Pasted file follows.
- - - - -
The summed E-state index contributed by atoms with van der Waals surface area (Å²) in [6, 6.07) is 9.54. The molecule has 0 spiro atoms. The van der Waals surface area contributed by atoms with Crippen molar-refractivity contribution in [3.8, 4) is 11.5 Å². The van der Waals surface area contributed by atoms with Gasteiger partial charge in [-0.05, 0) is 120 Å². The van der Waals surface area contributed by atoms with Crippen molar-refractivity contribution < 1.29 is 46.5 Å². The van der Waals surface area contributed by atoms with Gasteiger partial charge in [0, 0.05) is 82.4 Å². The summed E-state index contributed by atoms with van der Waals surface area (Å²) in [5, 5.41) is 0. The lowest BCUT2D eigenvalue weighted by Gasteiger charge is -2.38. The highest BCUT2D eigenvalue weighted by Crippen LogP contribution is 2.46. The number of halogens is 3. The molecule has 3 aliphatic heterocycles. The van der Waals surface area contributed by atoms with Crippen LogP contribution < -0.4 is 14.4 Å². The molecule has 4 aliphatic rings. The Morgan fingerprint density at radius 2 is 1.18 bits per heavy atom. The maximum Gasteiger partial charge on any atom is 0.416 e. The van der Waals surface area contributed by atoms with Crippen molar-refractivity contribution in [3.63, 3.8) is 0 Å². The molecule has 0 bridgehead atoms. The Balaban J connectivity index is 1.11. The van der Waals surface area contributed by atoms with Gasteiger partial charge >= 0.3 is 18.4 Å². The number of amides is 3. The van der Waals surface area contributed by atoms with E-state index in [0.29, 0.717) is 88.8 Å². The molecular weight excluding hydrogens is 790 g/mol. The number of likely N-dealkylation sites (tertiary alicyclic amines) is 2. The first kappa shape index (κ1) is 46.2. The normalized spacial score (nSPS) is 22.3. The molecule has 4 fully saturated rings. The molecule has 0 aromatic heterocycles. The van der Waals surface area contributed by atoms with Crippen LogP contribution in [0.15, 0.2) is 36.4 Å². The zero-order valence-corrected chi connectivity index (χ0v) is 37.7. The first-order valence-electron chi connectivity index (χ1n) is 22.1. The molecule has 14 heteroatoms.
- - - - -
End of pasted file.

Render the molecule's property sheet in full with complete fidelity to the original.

The summed E-state index contributed by atoms with van der Waals surface area (Å²) in [6, 6.07) is 9.54. The molecule has 0 spiro atoms. The van der Waals surface area contributed by atoms with Crippen molar-refractivity contribution in [3.8, 4) is 11.5 Å². The van der Waals surface area contributed by atoms with Gasteiger partial charge in [-0.05, 0) is 120 Å². The van der Waals surface area contributed by atoms with Crippen molar-refractivity contribution < 1.29 is 46.5 Å². The van der Waals surface area contributed by atoms with Gasteiger partial charge in [0, 0.05) is 82.4 Å². The summed E-state index contributed by atoms with van der Waals surface area (Å²) in [5, 5.41) is 0. The lowest BCUT2D eigenvalue weighted by Gasteiger charge is -2.38. The highest BCUT2D eigenvalue weighted by Crippen LogP contribution is 2.46. The number of halogens is 3. The molecule has 3 aliphatic heterocycles. The van der Waals surface area contributed by atoms with Crippen LogP contribution < -0.4 is 14.4 Å². The molecule has 4 aliphatic rings. The Morgan fingerprint density at radius 2 is 1.18 bits per heavy atom. The maximum Gasteiger partial charge on any atom is 0.416 e. The van der Waals surface area contributed by atoms with Crippen molar-refractivity contribution in [3.63, 3.8) is 0 Å². The molecule has 0 bridgehead atoms. The Balaban J connectivity index is 1.11. The van der Waals surface area contributed by atoms with Gasteiger partial charge >= 0.3 is 18.4 Å². The number of amides is 3. The van der Waals surface area contributed by atoms with E-state index in [0.29, 0.717) is 88.8 Å². The molecular weight excluding hydrogens is 790 g/mol. The number of likely N-dealkylation sites (tertiary alicyclic amines) is 2. The first kappa shape index (κ1) is 46.2. The normalized spacial score (nSPS) is 22.3. The molecule has 4 fully saturated rings. The molecule has 0 aromatic heterocycles. The van der Waals surface area contributed by atoms with Crippen LogP contribution in [0.15, 0.2) is 36.4 Å². The zero-order valence-corrected chi connectivity index (χ0v) is 37.7. The first-order valence-electron chi connectivity index (χ1n) is 22.1. The molecule has 14 heteroatoms.